Summary: After a person makes a full commitment to the preeminence of Christ, that person needs to be ready to share the Gospel with all people in our world.
READY FOR SERVICE--Colossians 1:23-29
Proposition: After a person makes a full commitment to the preeminence of Christ, that person needs to be ready to share the Gospel with all people in our world.
Objective: My purpose is to challenge God’s people to be ready to serve our Lord Jesus Christ and share the Good News about Him.
Ready to suffer grief or pain, Ready to stand the test,
Ready to stay at home and send Others if He sees best.
Ready to go, ready to stay, Ready my place to fill,
Ready for service, lowly or great, Ready to do His will.
Ready to go, ready to bear, Ready to watch and pray,
Ready to speak, ready to think, Ready with heart and brain,
Ready to stand where He sees fit, Ready to bear the strain.
Ready to speak, ready to warn, Ready o’er souls to yearn,
Ready in life, ready in death, Ready for His return.
If you received a letter from a man you had never met, a man who was a prisoner, accused of being a troublemaker, how would you respond? The Colossian believers faced that exact problem. They knew that Paul had been instrumental in leading their pastor, Epaphras, to saving faith in Christ. They also knew that Epaphras had gone to Rome to consult with Paul and had not yet returned. The church members had received Paul’s letter, brought to them by Tychicus and Onesimus. But the false teachers in Colossae had been discrediting Paul and causing doubts in the people’s minds. “Why listen to a man who is a political prisoner?” they asked. “Can you trust him?” Paul’s enemies made much of the fact that the great apostle was a prisoner of Rome.
Illus: The Gnostics were saying: “Christ is not the Creator, the Incarnation is not real and faith is not enough.” They had a negative view of life: “God is far away, matter is evil and demonic forces are constantly threatening us.” The Colossian error did not deny Christ but it did dethrone Him; it gave Christ a place but not the supreme place.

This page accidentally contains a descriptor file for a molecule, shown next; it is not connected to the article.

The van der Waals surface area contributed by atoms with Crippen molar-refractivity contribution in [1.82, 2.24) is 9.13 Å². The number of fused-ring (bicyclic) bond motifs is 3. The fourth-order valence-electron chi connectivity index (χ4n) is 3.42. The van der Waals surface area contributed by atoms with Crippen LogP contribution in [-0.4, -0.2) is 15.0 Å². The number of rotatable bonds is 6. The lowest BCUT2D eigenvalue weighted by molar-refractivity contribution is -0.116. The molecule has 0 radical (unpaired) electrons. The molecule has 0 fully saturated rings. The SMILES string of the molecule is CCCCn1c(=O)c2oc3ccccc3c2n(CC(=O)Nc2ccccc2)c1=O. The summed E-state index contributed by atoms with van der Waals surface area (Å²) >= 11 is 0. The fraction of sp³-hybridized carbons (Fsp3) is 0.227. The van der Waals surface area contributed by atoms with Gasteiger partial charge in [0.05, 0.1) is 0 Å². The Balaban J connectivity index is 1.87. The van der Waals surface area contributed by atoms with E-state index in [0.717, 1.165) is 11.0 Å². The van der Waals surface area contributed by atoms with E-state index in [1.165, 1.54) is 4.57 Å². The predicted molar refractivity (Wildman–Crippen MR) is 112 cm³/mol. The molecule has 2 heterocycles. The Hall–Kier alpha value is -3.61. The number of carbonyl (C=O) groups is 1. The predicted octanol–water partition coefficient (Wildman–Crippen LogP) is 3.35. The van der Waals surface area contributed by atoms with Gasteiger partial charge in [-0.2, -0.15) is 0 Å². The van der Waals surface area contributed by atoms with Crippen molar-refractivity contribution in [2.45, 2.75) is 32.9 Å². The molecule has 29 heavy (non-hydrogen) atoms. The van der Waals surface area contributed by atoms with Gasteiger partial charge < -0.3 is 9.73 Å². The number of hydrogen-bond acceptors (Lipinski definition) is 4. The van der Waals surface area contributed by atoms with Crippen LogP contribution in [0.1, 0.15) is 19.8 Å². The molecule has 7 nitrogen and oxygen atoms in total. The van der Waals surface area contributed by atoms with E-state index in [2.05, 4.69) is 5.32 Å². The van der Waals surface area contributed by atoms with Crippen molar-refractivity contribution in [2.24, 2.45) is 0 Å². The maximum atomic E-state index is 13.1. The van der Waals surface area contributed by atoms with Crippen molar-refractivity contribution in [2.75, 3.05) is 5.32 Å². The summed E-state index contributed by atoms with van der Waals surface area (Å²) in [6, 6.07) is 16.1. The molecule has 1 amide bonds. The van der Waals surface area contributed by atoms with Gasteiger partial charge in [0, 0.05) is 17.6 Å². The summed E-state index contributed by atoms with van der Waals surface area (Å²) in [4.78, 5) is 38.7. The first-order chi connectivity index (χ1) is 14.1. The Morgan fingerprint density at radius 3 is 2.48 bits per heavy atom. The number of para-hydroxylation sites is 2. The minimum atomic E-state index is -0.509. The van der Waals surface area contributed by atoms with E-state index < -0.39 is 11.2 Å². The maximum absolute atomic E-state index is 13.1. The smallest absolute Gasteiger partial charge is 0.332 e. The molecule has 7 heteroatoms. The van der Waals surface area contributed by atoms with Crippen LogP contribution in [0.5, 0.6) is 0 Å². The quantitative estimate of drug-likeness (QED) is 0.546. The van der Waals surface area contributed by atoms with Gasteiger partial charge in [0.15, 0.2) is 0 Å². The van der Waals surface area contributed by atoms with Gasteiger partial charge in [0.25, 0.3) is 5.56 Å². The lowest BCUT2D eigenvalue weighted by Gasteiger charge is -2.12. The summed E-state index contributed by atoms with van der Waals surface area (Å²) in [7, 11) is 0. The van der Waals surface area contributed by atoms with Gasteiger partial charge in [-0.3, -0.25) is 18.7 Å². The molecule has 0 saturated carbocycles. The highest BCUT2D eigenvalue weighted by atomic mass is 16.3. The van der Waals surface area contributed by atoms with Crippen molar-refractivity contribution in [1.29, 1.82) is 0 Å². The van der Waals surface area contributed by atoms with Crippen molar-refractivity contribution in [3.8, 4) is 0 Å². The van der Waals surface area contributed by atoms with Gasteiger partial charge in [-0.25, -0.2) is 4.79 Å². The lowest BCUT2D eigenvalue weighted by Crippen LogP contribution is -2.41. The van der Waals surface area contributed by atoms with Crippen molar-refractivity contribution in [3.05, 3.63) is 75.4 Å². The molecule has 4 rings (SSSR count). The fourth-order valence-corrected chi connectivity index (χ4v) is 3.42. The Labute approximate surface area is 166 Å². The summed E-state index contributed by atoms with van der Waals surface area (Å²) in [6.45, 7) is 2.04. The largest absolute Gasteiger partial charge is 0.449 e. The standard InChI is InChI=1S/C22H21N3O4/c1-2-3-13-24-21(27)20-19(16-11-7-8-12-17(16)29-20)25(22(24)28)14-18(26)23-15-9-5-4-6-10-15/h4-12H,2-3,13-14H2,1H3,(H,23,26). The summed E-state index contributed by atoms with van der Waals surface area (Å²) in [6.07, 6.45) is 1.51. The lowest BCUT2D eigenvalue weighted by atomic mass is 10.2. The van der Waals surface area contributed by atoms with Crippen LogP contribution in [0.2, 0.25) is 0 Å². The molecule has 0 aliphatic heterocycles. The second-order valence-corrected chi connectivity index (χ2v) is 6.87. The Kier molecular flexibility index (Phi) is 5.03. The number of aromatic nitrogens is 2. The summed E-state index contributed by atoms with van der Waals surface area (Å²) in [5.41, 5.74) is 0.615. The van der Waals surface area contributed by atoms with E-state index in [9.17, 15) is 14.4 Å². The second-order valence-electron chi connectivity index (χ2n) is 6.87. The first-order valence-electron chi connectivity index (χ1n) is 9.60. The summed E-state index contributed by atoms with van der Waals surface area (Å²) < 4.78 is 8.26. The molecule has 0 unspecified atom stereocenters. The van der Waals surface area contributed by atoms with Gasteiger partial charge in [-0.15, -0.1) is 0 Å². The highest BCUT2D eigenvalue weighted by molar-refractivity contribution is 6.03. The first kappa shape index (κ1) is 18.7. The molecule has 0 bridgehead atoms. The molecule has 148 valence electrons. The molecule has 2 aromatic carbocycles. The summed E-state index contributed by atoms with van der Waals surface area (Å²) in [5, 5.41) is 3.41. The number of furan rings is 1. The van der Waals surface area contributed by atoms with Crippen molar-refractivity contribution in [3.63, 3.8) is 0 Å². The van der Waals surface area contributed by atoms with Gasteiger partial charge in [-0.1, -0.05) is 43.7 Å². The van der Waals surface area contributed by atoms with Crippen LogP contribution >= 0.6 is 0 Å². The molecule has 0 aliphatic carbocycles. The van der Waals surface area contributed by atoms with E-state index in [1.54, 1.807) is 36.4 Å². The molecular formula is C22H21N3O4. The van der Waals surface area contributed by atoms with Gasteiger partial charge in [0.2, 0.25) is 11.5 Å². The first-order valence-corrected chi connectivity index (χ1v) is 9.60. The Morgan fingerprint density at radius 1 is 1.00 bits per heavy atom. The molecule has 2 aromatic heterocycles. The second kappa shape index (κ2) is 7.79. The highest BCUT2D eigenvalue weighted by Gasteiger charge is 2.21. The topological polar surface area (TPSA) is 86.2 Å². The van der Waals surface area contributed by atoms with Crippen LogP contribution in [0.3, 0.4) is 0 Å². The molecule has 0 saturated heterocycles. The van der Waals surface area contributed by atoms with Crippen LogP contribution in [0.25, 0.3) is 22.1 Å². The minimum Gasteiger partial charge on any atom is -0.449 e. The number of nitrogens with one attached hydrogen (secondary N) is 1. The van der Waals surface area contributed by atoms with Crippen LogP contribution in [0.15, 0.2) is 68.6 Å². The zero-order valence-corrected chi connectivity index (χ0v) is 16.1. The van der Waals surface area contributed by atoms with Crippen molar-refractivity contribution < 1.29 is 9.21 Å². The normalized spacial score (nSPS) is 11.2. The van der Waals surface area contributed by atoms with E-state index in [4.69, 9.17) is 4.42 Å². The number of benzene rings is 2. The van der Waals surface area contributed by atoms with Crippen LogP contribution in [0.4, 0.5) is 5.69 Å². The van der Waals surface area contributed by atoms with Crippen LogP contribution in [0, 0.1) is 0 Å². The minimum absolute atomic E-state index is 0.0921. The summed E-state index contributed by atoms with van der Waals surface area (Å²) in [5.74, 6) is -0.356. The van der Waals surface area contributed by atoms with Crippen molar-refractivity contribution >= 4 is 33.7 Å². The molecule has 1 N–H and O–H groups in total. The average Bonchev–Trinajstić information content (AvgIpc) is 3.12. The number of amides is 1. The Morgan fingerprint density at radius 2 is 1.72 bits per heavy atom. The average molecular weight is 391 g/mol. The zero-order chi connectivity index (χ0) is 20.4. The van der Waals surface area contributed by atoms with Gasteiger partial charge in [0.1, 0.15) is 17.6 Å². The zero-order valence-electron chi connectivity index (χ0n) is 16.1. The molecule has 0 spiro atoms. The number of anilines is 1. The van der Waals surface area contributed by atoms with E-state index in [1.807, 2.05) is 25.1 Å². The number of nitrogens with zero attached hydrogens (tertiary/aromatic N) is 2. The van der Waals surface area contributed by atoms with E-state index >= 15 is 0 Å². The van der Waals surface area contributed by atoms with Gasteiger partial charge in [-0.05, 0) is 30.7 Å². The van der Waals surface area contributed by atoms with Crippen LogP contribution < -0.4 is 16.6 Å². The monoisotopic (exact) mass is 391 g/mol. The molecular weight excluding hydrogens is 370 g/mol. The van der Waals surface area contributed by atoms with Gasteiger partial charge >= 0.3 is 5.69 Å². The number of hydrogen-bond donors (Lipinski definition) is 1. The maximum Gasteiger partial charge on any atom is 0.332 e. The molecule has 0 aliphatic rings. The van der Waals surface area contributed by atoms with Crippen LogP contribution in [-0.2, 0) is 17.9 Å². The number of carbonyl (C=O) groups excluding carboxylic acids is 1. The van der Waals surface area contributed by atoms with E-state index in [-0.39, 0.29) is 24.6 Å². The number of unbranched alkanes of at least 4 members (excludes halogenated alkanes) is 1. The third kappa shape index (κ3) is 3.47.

The work of God’s servant was to show that Christ is preeminent—first and foremost in everything—and the Christian life should reflect that priority. Even though Paul is in prison he writes to give direction to the church and help them give Christ the proper place in their lives and in their church. Paul shared with his Colossian brothers and sisters some of the critical details of his calling and ministry. As his audience would have certainly realized, it was filled with instances of suffering and hardship. However, despite the presence of constant pain and tribulation, Paul chose to “rejoice in my sufferings.” Paul was always “READY FOR SERVICE” but his desire is that God’s people also be “READY FOR SERVICE” in sharing the Gospel of our Lord Jesus Christ.
I. THE PRIVILEGE OF THE MINISTRY: Serve Christ Even if You Suffer ( vvs. 23-24) “I now rejoice in my sufferings for you”-- Be willing to pay the price. Writing from prison, Paul can say that he now rejoices in his sufferings for the saints, that is, on their account. As a servant of the Lord Jesus Christ, he was called upon to endure untold hardships, persecutions, and afflictions. These to him were a privilege—the privilege of filling up that which was left behind of the afflictions of Christ. When Saul of Tarsus was struck to the ground on the road to Damascus, he heard a voice from heaven saying, “Saul, Saul, why do you persecute Me?” Saul had not been consciously persecuting the Lord—he had only been persecuting the Christians. He learned, however, that in persecuting believers, he was persecuting their Savior. The Head in heaven feels the sufferings of His Body on earth.
To suffer in the service of Christ is not a penalty but a privilege of sharing in His work.
1. The call (v. 23b) “of which, I Paul became a minister”-- God made him a minister of the church. Paul says this was because of the call of God on His life (v. 1). This call was by Jesus Christ, who appeared unto him, & called, qualified, & sent him forth as such. This is mentioned to encourage the Colossians to abide by the truths of the Gospel.
2. The courage (v. 24a) “I now rejoice in my sufferings for you”-- Paul: "Instead of being ashamed of my suffering, I am rejoicing in it!" He can rejoice because he knows the reason and the nature of his sufferings, as a part of God’s pur-poses for his life. Paul looks on all the suffering that Christians are required to go through for the sake of the sufferings of Christ which still remain. They include suffering for righteousness’ sake, suffering for His sake (bearing His reproach), and for the Gospel’s sake. It is the price tag he has to pay in order for the church to become more firmly established and to expand. Paul did not ask, as do some believers. "What will I get out of it?" Instead he asked, "How much will God let me put into it?" The fact that Paul was a prisoner did not stop him from ministering to the churches.